1989. In Many Varieties Of Natural Labour, Opium Proves Most Useful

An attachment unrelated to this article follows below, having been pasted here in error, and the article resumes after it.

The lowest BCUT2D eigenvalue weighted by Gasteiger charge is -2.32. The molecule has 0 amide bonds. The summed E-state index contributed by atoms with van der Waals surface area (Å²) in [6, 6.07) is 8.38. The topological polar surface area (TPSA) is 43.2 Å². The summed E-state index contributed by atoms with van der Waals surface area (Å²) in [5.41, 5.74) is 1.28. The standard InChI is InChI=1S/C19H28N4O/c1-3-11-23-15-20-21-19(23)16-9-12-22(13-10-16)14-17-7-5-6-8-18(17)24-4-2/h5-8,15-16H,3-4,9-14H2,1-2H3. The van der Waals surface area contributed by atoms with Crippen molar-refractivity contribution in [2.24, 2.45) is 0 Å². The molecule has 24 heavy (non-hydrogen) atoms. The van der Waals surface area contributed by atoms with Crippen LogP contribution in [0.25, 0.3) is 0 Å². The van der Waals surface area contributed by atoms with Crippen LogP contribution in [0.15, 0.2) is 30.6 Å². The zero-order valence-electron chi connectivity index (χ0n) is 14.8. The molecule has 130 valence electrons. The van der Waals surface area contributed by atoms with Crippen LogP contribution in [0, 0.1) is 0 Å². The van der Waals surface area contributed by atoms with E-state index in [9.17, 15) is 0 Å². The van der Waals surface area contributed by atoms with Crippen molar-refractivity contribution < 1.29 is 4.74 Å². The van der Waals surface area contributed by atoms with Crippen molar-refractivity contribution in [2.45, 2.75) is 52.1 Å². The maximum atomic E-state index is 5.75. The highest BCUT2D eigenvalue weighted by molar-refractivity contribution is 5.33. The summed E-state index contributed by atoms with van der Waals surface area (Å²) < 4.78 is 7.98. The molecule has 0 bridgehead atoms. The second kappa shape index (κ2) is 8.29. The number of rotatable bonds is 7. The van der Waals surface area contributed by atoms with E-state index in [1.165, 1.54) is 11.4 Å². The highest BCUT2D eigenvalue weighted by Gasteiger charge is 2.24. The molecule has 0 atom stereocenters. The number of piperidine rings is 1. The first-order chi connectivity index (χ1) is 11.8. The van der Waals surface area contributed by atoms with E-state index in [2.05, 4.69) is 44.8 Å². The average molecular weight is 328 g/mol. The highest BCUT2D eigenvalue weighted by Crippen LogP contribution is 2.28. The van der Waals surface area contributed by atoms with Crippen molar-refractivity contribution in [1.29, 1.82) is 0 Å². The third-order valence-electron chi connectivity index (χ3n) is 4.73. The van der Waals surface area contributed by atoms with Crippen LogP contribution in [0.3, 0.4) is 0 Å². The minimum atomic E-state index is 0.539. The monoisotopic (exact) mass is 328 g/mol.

For instance: - 1. At the commencement there may be irregular and spasmodic pains. "These," observes Dr. Lever, "are recognised by their acuteness; by the want of consentaneous action in the uterine fibres, some portion of the uterus during their continuance is hard and contracted, the other portion is soft and yielding; there is no distinct or regular interval of time between the occurrence of pain; and if untreated and unrelieved, the strength of the patient is exhausted before the establishment of true labour-pains; or the child, which, at the commencement, presented normally with the head, has its position changed to that of the shoulder, by reason of the uterus contracting on one side, and forcing its contents over to the uncontracting or yielding side." In such a case, the utility and value of Opium is most marked. It may be exhibited by mouth, or per anum. It will calm the spasm, subdue irregular action, alleviate pain, procure sleep, and, after this, true and regular uterine action will be established. 2. When the liquor amnii escapes early, before the os uteri has commenced to dilate, and the child, in consequence coming in immediate contact with the uterus, gives rise to intense pain and protracted labour, the judicious exhibition of Opium controls hyperuterine action, alleviates pain, and gives a better security for the welfare of the child. 3. When the os uteri is hardened and undilating, depletion, the warm bath, and the exhibition of Antimony, should be employed; and when, by these means, the relaxation of the os has been produced, Opium, given in a full dose, will render such permanent, and thus prove a most valuable agent in completing a safe delivery. 4. In women who have suffered from irritable uterus, where the vagina is generally hot and dry, although not over-sensitive, but the moment the examining finger touches the os uteri she shrieks out and suffers intense agony, Opium, either by mouth, or, what is better, per anum, acts like a charm. 5. In cases of transverse presentation, where it is necessary manually to interfere, to bring the long axis of the child to correspond with the long axis of the uterus, we may assist in relaxing the os uteri, and abate uterine contraction, by the exhibition of a full opiate. Dr. Lever considers this safer and more efficient than the use of small doses frequently repeated. 6. When Labour is complicated with Tumour, Opium will allay inordinate action, until we employ those manual or surgical means which are necessary to remove the obstructing cause to delivery. It is true that Opium cannot take away the mechanical obstacle, but it may and will lessen inordinate uterine action; for, in practice, we find that if there be any difficulty in the passage of the child, and the uterus is stimulated to undue action, or if such be not allayed or be overlooked, rupture of that viscus itself may take place. 7. In Ruptures of the Vagina and Uterus, Dr. Lever regards Opium in full doses, as capable of saving the patient. He mentions a case in which full doses of Opium, repeated at varying intervals for several days, brought about a successful termination.